1 in 4 businesses are “profit with purpose”

Written by Lisa Stanley Mann on 3rd July 2018

It’s no longer enough to provide a product or service and generate enough of a margin to call it a living.

A new report has found that 1.2 million businesses in the UK (22 per cent) have added social or environmental objectives as their main motivation.

This figure increases to 66 per cent (3.6 million of all businesses) for businesses that are either motivated by the desire to produce a positive outcome for stakeholders or to make a difference either socially, environmentally, or in terms of job creation.

Margaret Willis, CEO of Unity Bank, which produced the report, said: “I am delighted to see so many businesses stating that they are focused on producing positive outcomes for stakeholders or making a difference. As an ethical bank that works exclusively with organisations and businesses seeking a positive social impact, we look forward to supporting such organisations to help create a better society.”

The report establishes the characteristics of organisations with a social conscience. It analyses the differences between mainstream and socially conscious businesses, as well as identifying the size of the market for those with a social conscience, and providing evidence of the challenges they face.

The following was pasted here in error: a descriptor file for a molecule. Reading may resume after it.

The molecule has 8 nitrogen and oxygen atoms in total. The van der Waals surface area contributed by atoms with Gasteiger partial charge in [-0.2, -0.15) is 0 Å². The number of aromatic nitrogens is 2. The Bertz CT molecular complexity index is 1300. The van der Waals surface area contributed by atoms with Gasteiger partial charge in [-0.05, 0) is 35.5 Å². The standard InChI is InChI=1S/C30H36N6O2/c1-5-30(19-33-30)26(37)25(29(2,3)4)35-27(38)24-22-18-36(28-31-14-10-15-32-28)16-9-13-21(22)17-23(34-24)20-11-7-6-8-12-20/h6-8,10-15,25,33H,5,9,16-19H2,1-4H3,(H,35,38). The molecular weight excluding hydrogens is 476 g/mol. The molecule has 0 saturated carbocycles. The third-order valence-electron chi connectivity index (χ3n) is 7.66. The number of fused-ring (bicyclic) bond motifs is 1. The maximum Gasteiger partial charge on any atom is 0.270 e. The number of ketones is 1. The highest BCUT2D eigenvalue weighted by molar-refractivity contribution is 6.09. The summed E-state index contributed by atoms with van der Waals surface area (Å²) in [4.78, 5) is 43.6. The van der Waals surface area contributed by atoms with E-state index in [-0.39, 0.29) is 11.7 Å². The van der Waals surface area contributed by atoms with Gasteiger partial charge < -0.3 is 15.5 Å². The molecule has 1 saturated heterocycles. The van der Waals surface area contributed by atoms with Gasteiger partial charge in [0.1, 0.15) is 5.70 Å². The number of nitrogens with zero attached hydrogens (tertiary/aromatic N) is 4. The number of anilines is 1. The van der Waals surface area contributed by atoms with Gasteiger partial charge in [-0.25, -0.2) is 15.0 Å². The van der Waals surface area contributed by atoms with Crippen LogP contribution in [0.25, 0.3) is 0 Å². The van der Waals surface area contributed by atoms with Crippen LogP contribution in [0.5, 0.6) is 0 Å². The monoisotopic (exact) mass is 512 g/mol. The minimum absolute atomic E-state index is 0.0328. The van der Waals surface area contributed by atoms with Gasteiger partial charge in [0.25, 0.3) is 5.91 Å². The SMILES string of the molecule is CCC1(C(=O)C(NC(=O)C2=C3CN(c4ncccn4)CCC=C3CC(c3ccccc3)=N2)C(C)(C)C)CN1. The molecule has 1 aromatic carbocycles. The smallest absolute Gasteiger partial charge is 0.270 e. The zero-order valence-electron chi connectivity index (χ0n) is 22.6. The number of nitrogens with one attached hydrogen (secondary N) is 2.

The report says: “There has never been a more important time to address the role of alternative business models in the UK. Slow real wage growth relative to inflation has placed more individual households into the “just about managing” category.”

“This should be the moment for socially conscious businesses; companies that are motivated by social or environmental goals rather than solely by the pursuit of profit. They may make profit, after all some form of surplus is critical to invest in a better future, but they do not have profit as their only motivation and will often reinvest that profit in their employees or in the social objectives that they set out to achieve. Because of this, they potentially offer a stakeholder-based way of operating that doesn’t necessarily make less money, but will make that money in pursuit of social and environmental objectives, reinvesting accordingly.”

You can read the full report here

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